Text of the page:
When informing parents about an allegation, careful consideration should be given to data protection legislation, the law of confidence and the Human Rights Act 1998 in deciding what information should be disclosed (paragraph 389, footnote 127).

Clarification that the prohibition of publishing material which may lead to the identification of a teacher in a school who is subject to an allegation, under the Education Act 2011, does not apply to teachers in colleges (paragraph 393, footnote 128).

Paragraph 403 highlights the legal requirement for employers to make a referral to the DBS where they consider an individual has engaged in conduct that harmed, or is likely to harm a child; or if a person otherwise poses a risk of harm to a child.

Part five – Child on child sexual violence and sexual harassment

A link to the National Crime Agency’s CEOP Education Programme has been added which provides information on protecting children and young people from online child sexual abuse (paragraph 466).

A change in language has been introduced to be clear that teachers can “sanction” students whose behaviour falls below the acceptable standard (paragraph 533). This had previously read “discipline”. This terminology has been changed throughout part five.

Annex A – Safeguarding information for school and college staff

Paragraph 20 had previously advised staff to speak to a member of the senior leadership team in the event of a concern, or allegation, about the Headteacher/Principal. This has now been changed to the chair of governors, chair of the management committee or the proprietor of an independent school.

Annex B – Further information

It has now been recognised that mental health may impact a student’s attendance and progress.

There is also a change in language to suggest that children may be ‘susceptible’ to radicalisation and being drawn to terrorism, not necessarily ‘vulnerable’. There is also clarity that the DSL and any deputies should be aware of local procedures for making a Prevent referral.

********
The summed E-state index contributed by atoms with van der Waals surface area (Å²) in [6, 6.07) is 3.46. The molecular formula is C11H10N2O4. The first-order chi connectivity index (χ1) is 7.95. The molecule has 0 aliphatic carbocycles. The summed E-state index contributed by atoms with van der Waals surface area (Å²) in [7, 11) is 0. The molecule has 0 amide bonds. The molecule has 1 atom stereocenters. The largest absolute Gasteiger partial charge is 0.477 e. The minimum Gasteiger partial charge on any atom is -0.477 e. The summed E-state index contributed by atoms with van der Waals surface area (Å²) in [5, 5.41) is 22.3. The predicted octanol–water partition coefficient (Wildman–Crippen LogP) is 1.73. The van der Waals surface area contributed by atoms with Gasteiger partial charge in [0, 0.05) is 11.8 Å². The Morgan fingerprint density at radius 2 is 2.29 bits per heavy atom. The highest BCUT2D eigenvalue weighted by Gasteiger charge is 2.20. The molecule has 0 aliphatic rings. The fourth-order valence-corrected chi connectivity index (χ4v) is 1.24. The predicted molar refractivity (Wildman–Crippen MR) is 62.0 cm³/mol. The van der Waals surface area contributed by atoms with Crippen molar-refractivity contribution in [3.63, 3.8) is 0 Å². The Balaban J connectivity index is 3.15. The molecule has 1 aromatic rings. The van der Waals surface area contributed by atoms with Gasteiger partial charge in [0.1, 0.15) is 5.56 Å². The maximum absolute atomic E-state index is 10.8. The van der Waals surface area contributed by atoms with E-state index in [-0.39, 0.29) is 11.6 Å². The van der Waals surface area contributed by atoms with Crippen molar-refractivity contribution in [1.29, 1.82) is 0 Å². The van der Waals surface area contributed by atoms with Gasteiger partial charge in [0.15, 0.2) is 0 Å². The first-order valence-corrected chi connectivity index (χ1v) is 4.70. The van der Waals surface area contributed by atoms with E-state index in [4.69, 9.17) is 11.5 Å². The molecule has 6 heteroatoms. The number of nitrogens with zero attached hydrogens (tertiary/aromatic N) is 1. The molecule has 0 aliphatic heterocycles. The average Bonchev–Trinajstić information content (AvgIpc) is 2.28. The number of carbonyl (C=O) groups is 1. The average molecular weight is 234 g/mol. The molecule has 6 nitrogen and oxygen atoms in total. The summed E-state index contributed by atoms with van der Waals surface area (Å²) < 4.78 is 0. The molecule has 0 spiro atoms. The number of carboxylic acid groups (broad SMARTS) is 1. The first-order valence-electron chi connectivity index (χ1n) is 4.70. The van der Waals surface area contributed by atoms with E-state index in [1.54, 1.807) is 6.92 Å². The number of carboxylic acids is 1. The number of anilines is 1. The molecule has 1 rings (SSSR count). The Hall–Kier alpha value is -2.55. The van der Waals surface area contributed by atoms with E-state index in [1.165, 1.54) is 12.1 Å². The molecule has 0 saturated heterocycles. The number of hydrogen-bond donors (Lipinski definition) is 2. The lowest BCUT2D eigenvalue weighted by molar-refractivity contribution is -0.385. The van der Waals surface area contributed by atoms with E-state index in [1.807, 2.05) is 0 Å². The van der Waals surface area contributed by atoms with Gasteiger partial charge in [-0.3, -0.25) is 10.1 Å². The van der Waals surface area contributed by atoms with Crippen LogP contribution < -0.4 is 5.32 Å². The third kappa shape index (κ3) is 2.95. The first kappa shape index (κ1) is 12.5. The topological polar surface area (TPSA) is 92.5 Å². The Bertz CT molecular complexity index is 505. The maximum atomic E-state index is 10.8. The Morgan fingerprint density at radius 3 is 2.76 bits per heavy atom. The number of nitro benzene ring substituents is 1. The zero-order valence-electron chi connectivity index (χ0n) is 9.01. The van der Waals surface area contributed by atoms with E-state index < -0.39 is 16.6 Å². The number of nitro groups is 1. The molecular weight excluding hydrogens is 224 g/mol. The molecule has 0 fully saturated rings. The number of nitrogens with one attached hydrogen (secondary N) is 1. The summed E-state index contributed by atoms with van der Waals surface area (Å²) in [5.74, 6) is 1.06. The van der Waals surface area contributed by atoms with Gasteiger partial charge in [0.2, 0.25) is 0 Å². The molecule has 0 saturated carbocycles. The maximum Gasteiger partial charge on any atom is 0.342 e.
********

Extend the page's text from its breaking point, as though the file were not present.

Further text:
There is also clarity that it is now considered a criminal offence to facilitate or attempt to arrange a marriage for a child under the age of 18, including non-legally binding or unofficial marriages, even in cases where threats, violence or coercion are not involved.

Annex D – Host families – homestay during exchange visits

In circumstances where the school or college has the power to terminate a homestay arrangement, there is clarity that the school or college would be the regulated activity provider.

What should schools and colleges do now?

We would strongly encourage schools and colleges to promptly review their policies and procedures as soon as possible, in readiness for September, to ensure that the above changes are implemented. As always, there is a helpful table at Annex F of KCSIE 2023 that summarises the substantive changes from the September 2023 version, which may be useful, alongside this note, when undertaking this work.

Given the focus on filtering and monitoring within the new guidance, we would strongly recommend that schools and colleges also consider reviewing their current arrangements, and consider providing training to all staff as part of INSET days ahead of the new academic year.

We’re here to help

As always, if there are any queries in relation to the new guidance or the obligations contained within it, we are more than happy to assist.

Speak to a member of our dedicated independent school education team today.

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Emma and Esther specialise in employment advice for education clients including independent schools and academies, as well as both further and higher education institutes.

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Published: 15th June 2023
Area: Education